Throughout the year, we routinely conduct audits to help us understand disposal practices and waste makeup in public spaces. By measuring the number of beverage containers thrown out over a set period of time, we’re able to evaluate behaviours and identify opportunities for improvement.
In 2015, schools were specifically targeted so we could measure data from different environments and calculate a per-capita generation rate for the schools’ program, Recycle Everywhere 101 (RE101). In total, we completed audits in five educational institutions (two elementary schools, one middle school and two high schools). Findings showed there is still opportunity to increase recycling rates in schools, especially in the recovery of aseptic (drink box) containers.
In 2010, MGM Management, a Canadian environmental consulting firm, started conducting litter audits in Winnipeg and Brandon on our behalf. Year after year results show an overall decrease in empty beverage containers being discarded as litter. From 2014 to 2015, Winnipeg saw a 40 per cent reduction and Brandon went down by 25 per cent, contributing to an overall decrease of 61 and 63 per cent respectively. In 2013, Thompson and Steinbach joined the audit and have reduced their rates by 60 per cent and 62 per cent respectively.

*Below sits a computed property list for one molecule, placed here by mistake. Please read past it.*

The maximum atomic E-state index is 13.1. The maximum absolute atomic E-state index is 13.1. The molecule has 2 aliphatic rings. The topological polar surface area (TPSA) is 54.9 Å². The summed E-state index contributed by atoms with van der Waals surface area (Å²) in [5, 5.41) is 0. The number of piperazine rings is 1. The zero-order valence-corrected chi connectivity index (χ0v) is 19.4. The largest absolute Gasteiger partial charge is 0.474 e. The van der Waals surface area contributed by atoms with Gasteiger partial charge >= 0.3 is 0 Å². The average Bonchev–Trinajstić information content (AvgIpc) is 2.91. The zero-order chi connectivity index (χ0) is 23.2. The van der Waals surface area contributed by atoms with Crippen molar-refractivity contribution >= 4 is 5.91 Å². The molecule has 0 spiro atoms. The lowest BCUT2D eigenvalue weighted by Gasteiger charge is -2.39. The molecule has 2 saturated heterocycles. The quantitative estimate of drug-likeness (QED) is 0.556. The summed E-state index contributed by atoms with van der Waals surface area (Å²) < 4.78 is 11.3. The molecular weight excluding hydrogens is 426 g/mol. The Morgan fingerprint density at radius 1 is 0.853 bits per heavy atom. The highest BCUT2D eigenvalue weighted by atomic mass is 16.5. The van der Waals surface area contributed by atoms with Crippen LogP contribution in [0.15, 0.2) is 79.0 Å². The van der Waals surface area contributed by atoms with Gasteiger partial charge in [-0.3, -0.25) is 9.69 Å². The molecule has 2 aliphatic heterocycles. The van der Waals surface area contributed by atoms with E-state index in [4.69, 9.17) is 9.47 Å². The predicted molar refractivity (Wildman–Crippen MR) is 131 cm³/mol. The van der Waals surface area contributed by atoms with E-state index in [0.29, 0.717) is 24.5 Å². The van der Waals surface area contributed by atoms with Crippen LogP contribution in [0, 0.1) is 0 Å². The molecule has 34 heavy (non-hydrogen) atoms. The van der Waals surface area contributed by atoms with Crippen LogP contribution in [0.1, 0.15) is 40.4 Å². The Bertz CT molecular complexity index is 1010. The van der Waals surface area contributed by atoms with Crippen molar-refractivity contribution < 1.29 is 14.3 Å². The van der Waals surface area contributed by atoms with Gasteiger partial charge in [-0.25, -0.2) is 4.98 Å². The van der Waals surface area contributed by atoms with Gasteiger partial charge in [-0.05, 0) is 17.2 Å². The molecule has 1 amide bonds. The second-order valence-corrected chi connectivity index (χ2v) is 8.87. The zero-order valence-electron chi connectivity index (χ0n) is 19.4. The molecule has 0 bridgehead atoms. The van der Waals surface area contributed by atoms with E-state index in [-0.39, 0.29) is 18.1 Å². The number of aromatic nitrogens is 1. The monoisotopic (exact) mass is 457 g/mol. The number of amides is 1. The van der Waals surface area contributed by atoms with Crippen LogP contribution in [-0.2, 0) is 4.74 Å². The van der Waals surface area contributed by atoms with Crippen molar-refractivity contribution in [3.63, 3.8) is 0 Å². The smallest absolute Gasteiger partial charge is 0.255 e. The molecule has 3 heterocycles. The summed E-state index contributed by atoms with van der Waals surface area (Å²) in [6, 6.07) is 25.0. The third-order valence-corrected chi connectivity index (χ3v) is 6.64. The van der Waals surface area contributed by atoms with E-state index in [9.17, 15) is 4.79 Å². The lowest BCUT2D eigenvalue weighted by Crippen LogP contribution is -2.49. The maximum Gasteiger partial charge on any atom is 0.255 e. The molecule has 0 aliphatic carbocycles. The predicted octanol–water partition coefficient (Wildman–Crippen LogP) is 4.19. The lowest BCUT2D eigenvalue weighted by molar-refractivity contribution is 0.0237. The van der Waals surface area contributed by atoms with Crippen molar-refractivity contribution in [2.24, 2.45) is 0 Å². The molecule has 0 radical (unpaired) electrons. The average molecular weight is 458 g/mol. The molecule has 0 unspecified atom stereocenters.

“Manitobans are becoming increasingly knowledgeable about where they should put their empty beverage containers and Recycle Everywhere bins across the province are all playing a key part in improving recycling behaviour.”
Ken Friesen, Executive Director, CBCRA
RECOVERY RATES & RESULTS
RECOVERY RATE METHODOLOGY
The total recovery figure is calculated by collecting data from a number of sources, including all of the recycling processors that consolidate the beverage containers, at-home collection in single and multi-family dwellings, as well as away-from-home collection data such as IC&I, public events and private sector collections. Total sales are defined as the quantity of beverage container packaging supplied for use in Manitoba as reported by CBCRA members. CBCRA members report the number of units they sell into the province monthly through CBCRA’s online reporting system.
TOTAL RECOVERY / TOTAL SALES = RECOVERY RATE
RECYCLE EVERYWHERE BINS
CBCRA has continued to support recycling outside the home by providing free bins to public spaces. In 2015, 45,000 bins could be found in places like streetscapes, parks, community centres, schools and office buildings.
Beverage container recovery rate
We continue to move relentlessly towards our goal of 75 per cent recovery. Over a five year period the recovery rate has increased by 23 percentage points, which means 55 per cent more containers were recycled in 2015 than in 2010.
WHAT IS ACCEPTED
- Aluminum cans
and steel beverage containers
- Plastic bottles
- Glass bottles
- Gable top (carton) containers
- Aseptic (drink box) containers
- Drink pouches
WHERE THEY’RE COLLECTED
Public spaces: Municipal and provincial buildings, city parks, streetscapes and more
Private establishments: Industrial, Commercial and Institutional (IC&I) locations, including office buildings
Public facilities: Arenas, pools and recreation facilities, schools, colleges and universities
At home: In single family and multi-family dwellings throughout the province